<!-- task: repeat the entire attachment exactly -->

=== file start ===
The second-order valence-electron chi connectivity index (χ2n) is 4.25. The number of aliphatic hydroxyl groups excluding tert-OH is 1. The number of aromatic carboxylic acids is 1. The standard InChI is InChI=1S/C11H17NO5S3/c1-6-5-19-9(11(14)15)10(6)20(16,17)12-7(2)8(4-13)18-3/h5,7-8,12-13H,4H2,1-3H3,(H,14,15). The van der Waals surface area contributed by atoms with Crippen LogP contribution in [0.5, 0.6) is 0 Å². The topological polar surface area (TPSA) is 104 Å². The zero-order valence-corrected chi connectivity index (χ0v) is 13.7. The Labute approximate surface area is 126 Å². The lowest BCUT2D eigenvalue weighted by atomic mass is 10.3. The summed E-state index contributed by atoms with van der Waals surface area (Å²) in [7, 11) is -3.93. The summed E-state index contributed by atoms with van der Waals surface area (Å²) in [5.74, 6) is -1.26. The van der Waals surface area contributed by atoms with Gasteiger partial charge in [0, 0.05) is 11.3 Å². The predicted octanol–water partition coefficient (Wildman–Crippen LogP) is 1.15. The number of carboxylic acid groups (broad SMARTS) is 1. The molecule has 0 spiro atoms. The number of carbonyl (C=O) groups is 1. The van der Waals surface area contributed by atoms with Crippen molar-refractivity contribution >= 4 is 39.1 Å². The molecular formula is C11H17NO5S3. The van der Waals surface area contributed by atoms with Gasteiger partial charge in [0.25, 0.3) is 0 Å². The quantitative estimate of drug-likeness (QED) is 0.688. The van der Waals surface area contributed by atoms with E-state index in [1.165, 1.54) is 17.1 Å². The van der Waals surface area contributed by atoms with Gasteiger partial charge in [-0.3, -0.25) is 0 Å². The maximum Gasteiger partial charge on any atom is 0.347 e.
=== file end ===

The second-order valence-electron chi connectivity index (χ2n) is 4.25. The number of aliphatic hydroxyl groups excluding tert-OH is 1. The number of aromatic carboxylic acids is 1. The standard InChI is InChI=1S/C11H17NO5S3/c1-6-5-19-9(11(14)15)10(6)20(16,17)12-7(2)8(4-13)18-3/h5,7-8,12-13H,4H2,1-3H3,(H,14,15). The van der Waals surface area contributed by atoms with Crippen LogP contribution in [0.5, 0.6) is 0 Å². The topological polar surface area (TPSA) is 104 Å². The zero-order valence-corrected chi connectivity index (χ0v) is 13.7. The Labute approximate surface area is 126 Å². The lowest BCUT2D eigenvalue weighted by atomic mass is 10.3. The summed E-state index contributed by atoms with van der Waals surface area (Å²) in [7, 11) is -3.93. The summed E-state index contributed by atoms with van der Waals surface area (Å²) in [5.74, 6) is -1.26. The van der Waals surface area contributed by atoms with Gasteiger partial charge in [0, 0.05) is 11.3 Å². The predicted octanol–water partition coefficient (Wildman–Crippen LogP) is 1.15. The number of carboxylic acid groups (broad SMARTS) is 1. The molecule has 0 spiro atoms. The number of carbonyl (C=O) groups is 1. The van der Waals surface area contributed by atoms with Crippen molar-refractivity contribution >= 4 is 39.1 Å². The molecular formula is C11H17NO5S3. The van der Waals surface area contributed by atoms with Gasteiger partial charge in [0.25, 0.3) is 0 Å². The quantitative estimate of drug-likeness (QED) is 0.688. The van der Waals surface area contributed by atoms with E-state index in [1.165, 1.54) is 17.1 Å². The van der Waals surface area contributed by atoms with Gasteiger partial charge in [-0.3, -0.25) is 0 Å². The maximum Gasteiger partial charge on any atom is 0.347 e.